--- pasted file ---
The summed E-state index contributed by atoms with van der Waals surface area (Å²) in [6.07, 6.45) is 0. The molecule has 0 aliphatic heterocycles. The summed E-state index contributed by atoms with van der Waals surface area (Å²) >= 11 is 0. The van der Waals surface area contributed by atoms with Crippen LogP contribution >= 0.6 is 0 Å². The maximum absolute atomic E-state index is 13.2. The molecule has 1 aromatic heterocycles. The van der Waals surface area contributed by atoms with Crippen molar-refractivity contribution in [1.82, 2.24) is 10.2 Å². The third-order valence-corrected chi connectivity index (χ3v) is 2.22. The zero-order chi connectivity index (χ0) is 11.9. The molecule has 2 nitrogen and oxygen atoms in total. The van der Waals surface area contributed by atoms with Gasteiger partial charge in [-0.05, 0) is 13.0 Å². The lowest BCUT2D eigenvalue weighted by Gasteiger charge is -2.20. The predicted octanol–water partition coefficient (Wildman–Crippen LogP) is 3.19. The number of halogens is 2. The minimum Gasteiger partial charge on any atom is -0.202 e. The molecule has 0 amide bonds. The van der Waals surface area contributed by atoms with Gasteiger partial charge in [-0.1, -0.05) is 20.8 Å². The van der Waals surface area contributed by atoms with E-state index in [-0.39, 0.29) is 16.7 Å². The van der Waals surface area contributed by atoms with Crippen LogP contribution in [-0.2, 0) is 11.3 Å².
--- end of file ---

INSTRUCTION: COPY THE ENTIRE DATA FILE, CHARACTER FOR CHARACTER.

The summed E-state index contributed by atoms with van der Waals surface area (Å²) in [6.07, 6.45) is 0. The molecule has 0 aliphatic heterocycles. The summed E-state index contributed by atoms with van der Waals surface area (Å²) >= 11 is 0. The van der Waals surface area contributed by atoms with Crippen LogP contribution >= 0.6 is 0 Å². The maximum absolute atomic E-state index is 13.2. The molecule has 1 aromatic heterocycles. The van der Waals surface area contributed by atoms with Crippen molar-refractivity contribution in [1.82, 2.24) is 10.2 Å². The third-order valence-corrected chi connectivity index (χ3v) is 2.22. The zero-order chi connectivity index (χ0) is 11.9. The molecule has 2 nitrogen and oxygen atoms in total. The van der Waals surface area contributed by atoms with Gasteiger partial charge in [-0.05, 0) is 13.0 Å². The lowest BCUT2D eigenvalue weighted by Gasteiger charge is -2.20. The predicted octanol–water partition coefficient (Wildman–Crippen LogP) is 3.19. The number of halogens is 2. The minimum Gasteiger partial charge on any atom is -0.202 e. The molecule has 0 amide bonds. The van der Waals surface area contributed by atoms with Gasteiger partial charge in [-0.1, -0.05) is 20.8 Å². The van der Waals surface area contributed by atoms with E-state index in [-0.39, 0.29) is 16.7 Å². The van der Waals surface area contributed by atoms with Crippen LogP contribution in [-0.2, 0) is 11.3 Å².